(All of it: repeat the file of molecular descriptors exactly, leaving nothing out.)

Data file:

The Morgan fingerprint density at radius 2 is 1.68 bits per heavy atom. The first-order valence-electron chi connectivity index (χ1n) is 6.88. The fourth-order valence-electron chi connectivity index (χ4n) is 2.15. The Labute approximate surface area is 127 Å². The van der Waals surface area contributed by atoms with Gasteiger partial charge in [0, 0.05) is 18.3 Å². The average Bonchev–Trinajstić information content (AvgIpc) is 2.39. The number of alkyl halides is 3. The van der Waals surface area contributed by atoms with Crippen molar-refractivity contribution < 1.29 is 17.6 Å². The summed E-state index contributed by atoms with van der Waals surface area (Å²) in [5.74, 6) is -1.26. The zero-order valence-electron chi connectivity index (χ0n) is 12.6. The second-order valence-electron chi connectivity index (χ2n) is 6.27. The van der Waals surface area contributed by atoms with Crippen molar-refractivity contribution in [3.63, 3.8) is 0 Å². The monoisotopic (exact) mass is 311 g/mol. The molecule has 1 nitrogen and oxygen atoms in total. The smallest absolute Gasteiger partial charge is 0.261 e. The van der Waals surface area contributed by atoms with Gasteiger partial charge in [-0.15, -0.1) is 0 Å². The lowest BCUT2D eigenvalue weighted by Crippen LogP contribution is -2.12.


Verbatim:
The Morgan fingerprint density at radius 2 is 1.68 bits per heavy atom. The first-order valence-electron chi connectivity index (χ1n) is 6.88. The fourth-order valence-electron chi connectivity index (χ4n) is 2.15. The Labute approximate surface area is 127 Å². The van der Waals surface area contributed by atoms with Gasteiger partial charge in [0, 0.05) is 18.3 Å². The average Bonchev–Trinajstić information content (AvgIpc) is 2.39. The number of alkyl halides is 3. The van der Waals surface area contributed by atoms with Crippen molar-refractivity contribution < 1.29 is 17.6 Å². The summed E-state index contributed by atoms with van der Waals surface area (Å²) in [5.74, 6) is -1.26. The zero-order valence-electron chi connectivity index (χ0n) is 12.6. The second-order valence-electron chi connectivity index (χ2n) is 6.27. The van der Waals surface area contributed by atoms with Crippen molar-refractivity contribution in [3.63, 3.8) is 0 Å². The monoisotopic (exact) mass is 311 g/mol. The molecule has 1 nitrogen and oxygen atoms in total. The smallest absolute Gasteiger partial charge is 0.261 e. The van der Waals surface area contributed by atoms with Gasteiger partial charge in [-0.15, -0.1) is 0 Å². The lowest BCUT2D eigenvalue weighted by Crippen LogP contribution is -2.12.